One study after another proves the “zipper merge” is the best way to move cars from two lanes into one. Except in Minnesota, where people might be a bit too polite.

The idea behind the move is simple: If the right lane ends ahead, don’t move left as soon as you see an open spot. Hold off and make the shift at the last minute. It might seem rude, but it’s far more efficient in congested traffic. So efficient that the Germans, who of course practice it almost flawlessly, have a name for it: Reißverschlusssystem, or “zipper system.”

But Minnesota isn’t full of famously efficient Germans. It’s full of famously courteous Minnesotans, who don’t want to make anyone mad. The backups got so bad that the state’s Department of Transportation is teaching 3.3 million people how to merge.

Zip It

By using every foot of the space available, the zipper merge cuts congestion by 40 percent, Minnesota officials say. It reduces the likelihood of crashes because everyone’s moving at the same speed, which is better than seeing a lane of slowpokes alongside a lane of leadfoots zipping past. But it hasn’t fully caught on in the Land of 10,000 Lakes, providing a lesson to Kansas and other states now trying to make merging moments more efficient.

zipper-merge.gifMinnesota Department of Transportation

Part of the problem is awareness. Not many states vocally encourage the zipper merge, so every newcomer has to learn the rules. But the other half is guilt and fear. “I don’t know if it’s a Minnesota thing, or an education thing, but people just do NOT zipper merge,” one sad driver wrote on a recent DOT survey. “And they get irate at the people who do. Seems that the choice is to either sit in line like a lemming, or do the zipper merge and endure the wrath of those who have been sitting in the line.” Another wrote, “Maybe it just feels wrong? I feel guilty about passing all those people and merging at the end.”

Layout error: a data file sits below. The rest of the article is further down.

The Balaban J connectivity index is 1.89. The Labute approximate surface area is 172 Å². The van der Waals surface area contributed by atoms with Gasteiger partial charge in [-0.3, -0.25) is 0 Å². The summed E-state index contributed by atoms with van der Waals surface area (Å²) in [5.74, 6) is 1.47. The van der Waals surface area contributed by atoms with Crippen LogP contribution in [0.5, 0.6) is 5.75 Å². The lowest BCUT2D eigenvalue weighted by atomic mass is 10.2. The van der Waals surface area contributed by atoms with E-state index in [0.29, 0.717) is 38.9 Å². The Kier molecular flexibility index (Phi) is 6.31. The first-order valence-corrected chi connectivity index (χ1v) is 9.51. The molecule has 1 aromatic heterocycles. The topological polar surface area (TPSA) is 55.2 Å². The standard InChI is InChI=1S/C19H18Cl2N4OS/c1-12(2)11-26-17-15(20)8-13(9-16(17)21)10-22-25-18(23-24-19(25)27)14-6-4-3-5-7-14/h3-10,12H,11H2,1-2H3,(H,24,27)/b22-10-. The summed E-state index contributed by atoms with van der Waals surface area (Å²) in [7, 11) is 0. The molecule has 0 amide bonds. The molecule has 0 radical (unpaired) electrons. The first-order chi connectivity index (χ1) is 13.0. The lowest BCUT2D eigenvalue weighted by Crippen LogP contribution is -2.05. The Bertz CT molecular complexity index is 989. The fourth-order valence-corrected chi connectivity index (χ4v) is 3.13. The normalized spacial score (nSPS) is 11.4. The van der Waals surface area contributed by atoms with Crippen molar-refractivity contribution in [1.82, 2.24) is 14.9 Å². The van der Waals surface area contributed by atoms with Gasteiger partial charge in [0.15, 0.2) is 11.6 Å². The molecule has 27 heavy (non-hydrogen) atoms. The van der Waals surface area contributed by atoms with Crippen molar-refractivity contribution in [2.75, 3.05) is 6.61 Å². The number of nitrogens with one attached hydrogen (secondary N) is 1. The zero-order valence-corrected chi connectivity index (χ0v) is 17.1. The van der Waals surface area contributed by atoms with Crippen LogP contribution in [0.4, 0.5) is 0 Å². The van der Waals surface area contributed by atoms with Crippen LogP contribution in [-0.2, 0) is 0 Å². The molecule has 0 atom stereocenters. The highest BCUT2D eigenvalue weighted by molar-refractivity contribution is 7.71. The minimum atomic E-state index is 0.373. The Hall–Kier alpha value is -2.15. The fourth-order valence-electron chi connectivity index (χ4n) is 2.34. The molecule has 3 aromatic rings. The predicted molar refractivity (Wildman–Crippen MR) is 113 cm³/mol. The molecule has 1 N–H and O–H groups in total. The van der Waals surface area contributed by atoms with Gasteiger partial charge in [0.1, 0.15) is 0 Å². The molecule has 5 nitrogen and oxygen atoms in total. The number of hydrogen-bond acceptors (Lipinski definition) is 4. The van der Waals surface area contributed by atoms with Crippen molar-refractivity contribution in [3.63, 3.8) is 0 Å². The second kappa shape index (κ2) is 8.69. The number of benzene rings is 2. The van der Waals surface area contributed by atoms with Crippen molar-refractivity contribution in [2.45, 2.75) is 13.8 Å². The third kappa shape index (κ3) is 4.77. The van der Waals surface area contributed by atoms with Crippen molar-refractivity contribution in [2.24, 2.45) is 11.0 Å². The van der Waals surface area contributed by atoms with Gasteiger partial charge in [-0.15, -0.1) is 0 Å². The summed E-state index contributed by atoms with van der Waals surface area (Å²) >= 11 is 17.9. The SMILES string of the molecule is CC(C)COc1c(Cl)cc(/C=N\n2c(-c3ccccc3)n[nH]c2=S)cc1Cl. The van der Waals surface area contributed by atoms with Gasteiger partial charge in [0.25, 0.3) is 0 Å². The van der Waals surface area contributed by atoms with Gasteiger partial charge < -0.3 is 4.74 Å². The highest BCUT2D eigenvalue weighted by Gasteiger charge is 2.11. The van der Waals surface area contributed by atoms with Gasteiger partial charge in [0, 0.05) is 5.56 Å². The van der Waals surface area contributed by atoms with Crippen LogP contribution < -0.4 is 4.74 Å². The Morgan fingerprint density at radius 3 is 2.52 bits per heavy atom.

That’s a problem, because the zipper only works when everyone buys in. A single indignant driver blocking “late” mergers slows everyone down. DOT engineer Ken Johnson says the state has seen problems with “self-appointed traffic cops” who straddle lanes to ensure there’s no cutting.

Teach It

The state had quietly promoted the zipper merge for nearly a decade before it decided to stage a full-out media blitz. In 2011, to convince nice drivers to do the efficient thing, Minnesota started peppering highways with billboards and instructive signs. It ran PSAs on the local news. It made YouTube videos. It claimed and filled it with how-to’s.

It also cheated a bit, moving the “left lane closed ahead” signs closer to the closure. It made signs that say “begin merge, take turns,” right where it’s supposed to happen. That at least gets rid of any remaining confusion, liberating drivers who know to hold off merging from the guilt that comes with passing those who’ve already changed lanes. “People would prefer to merge late as long as they are given permission to do so by good signage,” says Leon James, a traffic psychologist with the University of Hawaii.

The effort worked, sorta. The Minnesota DOT’s latest survey, from 2012, found that 73 percent of drivers believe the zipper merge is a good idea, though it has no numbers on how that translates to actual driving. Another small survey found that after years of outreach, 49 percent of Minnesotans were at least “somewhat uncomfortable” zipper merging. In 2013, the Star Tribune noted the zipper is “still [a] tough sell for Minnesota drivers.”

“Unless something changes soon, the zipper merge is going to be this century’s conversion to the metric system in the 70s,” Minnesota Public Radio’s Bob Collins has written. “Great idea, made perfect sense, and was dead on arrival.”

Don’t give up hope just yet. Washington and Missouri have officially endorsed the zipper merge, and Kansas is gearing up to implement the move later this month. Yeah, the state is worried that Kansans will go all Minnesotan, says Kristi Ericksen, a DOT engineer. But the agency has already started its own social media campaign, complete with two wisecracking traffic cones. (“Zipper merge? I don’t have a zipper!”)

And there’s another promising figure, this one from Minnesota: That small 2013 survey found that 45 percent of drivers 25 to 34 are comfortable with the zipper merge, compared to just eight percent of seniors. The late merge has been incorporated into the state driver’s manual taught to beginning drivers, so even more excellent mergers are on the way. The future of driving, in Minnesota and Kansas and everywhere else, just might zip along.

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Nice Minnesotans Don’t Get the Cruelly Efficient Zipper Merge